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Experiential Learning: Internship and Career Center
Internship, Clinical Practice, Student Teaching, and Careers
Endicott College Internship and Career Center
Endicott is a pioneer in offering required experiential learning opportunities in every program of study. The founders of the College believed that students should gain insight into their intended career fields by acquiring practical experience and developing their professional skills. Experiential learning at Endicott takes several forms, including internships for the majority of students, student teaching in the early childhood and elementary programs, and clinical education experiences for nursing and athletic training majors. The Endicott College Internship and Career Center supports the experiential learning programming that permeates all four years of the College curriculum and that enables students to graduate “career ready” with robust resumes and dynamic employment opportunities.
The Internship: A Professional Experience
The Internship Program
Bachelor’s degree candidates complete a sequence of internship courses: two 120-hour internships (two credits each), one course to prepare for the semester-long internship (one credit), and one full-time, semester-long internship (12 credits). Transfer students entering Endicott with 30 or more credits are exempt from the first 120-hour internship and must make up the credits.
Internship Coordinators assist students in identifying appropriate sites, which must be approved prior to the start of each internship. Coordinators and students work with internship site supervisors to develop “learning agreements” that outline the personal and professional learning experiences each student would like to gain through his or her internship. Since internship at Endicott is integral to each program of study, often helping students fine tune their choices of majors and careers, the academic component of the experience is vital.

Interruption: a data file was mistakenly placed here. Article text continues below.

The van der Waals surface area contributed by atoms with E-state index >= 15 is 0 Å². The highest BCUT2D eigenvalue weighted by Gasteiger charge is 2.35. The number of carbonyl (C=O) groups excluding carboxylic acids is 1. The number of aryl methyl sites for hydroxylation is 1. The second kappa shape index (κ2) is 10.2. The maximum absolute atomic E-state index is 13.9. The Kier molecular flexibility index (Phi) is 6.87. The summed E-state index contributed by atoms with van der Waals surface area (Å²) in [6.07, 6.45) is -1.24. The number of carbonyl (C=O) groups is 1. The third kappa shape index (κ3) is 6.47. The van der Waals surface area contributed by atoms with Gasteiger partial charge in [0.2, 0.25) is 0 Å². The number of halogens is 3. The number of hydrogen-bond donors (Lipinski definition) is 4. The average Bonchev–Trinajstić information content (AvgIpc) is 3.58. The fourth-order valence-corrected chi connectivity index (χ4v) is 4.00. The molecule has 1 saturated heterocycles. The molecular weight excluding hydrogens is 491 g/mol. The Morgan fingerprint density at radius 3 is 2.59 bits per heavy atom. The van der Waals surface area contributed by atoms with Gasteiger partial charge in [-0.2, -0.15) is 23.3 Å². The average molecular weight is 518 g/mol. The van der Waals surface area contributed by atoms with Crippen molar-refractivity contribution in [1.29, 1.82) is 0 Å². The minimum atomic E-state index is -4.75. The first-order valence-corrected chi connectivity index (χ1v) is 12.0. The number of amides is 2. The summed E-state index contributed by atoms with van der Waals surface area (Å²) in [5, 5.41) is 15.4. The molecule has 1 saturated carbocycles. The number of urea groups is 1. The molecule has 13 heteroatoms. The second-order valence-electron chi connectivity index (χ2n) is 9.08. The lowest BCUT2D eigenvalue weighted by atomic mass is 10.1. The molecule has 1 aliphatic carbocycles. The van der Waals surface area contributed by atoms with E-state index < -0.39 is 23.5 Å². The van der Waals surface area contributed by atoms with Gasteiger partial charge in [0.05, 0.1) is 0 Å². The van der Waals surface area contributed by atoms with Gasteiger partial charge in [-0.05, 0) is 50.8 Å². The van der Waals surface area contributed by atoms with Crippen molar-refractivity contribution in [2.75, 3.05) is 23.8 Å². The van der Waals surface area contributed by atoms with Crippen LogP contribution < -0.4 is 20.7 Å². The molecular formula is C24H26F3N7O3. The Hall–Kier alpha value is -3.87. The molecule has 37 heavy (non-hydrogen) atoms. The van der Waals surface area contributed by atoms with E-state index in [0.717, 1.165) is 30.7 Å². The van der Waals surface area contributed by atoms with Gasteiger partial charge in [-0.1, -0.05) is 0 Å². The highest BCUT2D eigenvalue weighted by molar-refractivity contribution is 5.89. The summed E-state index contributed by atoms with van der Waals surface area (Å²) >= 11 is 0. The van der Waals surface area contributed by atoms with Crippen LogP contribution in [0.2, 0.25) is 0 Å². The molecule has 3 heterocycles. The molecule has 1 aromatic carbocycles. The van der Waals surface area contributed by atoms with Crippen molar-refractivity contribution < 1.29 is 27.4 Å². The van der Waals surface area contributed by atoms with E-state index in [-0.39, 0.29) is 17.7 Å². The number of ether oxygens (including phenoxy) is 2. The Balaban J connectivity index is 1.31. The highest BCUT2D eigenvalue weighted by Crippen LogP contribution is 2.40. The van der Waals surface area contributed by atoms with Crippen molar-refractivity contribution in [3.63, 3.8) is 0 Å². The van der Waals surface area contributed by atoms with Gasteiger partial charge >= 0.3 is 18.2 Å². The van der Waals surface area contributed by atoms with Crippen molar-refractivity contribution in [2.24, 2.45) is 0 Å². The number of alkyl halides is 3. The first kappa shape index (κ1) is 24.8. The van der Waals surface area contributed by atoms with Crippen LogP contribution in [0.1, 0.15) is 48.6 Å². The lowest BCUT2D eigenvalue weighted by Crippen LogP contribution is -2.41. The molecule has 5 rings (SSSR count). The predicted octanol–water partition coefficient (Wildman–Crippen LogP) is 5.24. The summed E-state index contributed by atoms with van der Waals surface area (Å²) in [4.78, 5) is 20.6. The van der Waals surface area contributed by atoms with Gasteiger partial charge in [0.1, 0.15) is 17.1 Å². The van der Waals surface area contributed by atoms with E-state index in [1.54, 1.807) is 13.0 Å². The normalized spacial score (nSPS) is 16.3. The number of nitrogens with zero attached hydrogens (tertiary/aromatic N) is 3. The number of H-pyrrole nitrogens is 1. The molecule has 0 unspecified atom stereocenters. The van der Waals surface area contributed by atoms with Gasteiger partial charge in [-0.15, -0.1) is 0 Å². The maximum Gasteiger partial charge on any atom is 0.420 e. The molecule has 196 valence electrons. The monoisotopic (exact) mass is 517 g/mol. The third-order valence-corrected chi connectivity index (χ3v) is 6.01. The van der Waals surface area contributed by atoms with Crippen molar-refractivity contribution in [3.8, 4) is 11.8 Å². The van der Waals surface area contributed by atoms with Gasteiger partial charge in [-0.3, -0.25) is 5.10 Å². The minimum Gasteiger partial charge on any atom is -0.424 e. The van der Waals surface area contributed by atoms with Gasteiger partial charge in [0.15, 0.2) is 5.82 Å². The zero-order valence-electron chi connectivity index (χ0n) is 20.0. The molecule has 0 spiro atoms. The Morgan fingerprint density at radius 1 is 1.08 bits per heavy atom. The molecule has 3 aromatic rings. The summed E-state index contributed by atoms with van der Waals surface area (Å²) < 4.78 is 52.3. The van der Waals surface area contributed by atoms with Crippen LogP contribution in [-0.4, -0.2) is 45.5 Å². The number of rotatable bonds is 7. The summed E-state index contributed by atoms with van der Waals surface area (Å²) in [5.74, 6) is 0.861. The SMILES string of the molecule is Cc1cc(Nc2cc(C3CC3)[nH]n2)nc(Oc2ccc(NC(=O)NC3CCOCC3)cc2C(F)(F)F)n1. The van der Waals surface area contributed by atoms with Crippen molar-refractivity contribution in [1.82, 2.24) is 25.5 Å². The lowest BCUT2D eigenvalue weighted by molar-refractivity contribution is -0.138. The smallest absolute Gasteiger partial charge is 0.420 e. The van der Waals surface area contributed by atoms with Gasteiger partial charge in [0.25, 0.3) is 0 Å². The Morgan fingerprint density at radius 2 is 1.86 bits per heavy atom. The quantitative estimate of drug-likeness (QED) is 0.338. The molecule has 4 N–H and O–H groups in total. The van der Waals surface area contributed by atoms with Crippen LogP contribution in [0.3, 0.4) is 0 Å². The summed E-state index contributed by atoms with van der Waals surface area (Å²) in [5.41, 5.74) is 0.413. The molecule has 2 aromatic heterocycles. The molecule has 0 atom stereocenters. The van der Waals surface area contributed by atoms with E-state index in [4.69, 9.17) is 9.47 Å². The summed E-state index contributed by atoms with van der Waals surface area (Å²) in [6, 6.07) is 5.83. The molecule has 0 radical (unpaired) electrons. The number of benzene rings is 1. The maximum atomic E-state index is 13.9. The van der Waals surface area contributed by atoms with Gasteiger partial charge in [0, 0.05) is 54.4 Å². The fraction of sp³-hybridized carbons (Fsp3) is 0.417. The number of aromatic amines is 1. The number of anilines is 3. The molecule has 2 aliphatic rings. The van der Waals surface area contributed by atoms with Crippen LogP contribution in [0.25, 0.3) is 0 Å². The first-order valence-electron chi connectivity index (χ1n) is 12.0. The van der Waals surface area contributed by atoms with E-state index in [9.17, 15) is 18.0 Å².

The 120-hour internships are completed during the January or summer breaks in the first and second years of study, and most students complete these internships near their hometowns. Students complete pre-internship seminars, INT 010 and INT 020, to prepare for INT 100 and INT 200.
First year students participate in INT 100 Internship I, which includes a series of required classes and assignments that begin in the fall semester in preparation for the internship itself. This first internship affords students the opportunity to experience a workplace in their chosen major and explore options and potential career paths.
Second year students participate in INT 200 Internship II, which includes online assignments and meetings with internship coordinators as well as site supervisors. The goal of the second internship is to provide hands-on experience in a chosen field.
At the conclusion of each 120-hour internship, the site supervisors complete evaluations of their interns, keeping in mind the “learning agreements” for the experience. Students are also required to write a reflective essay, update their resumes, submit time sheets, and complete other assignments as required. Upon return to the College, all students meet with their academic advisors to discuss their experiences and field-related trends and to reassess or confirm their academic and career goals.
The Semester-long Internship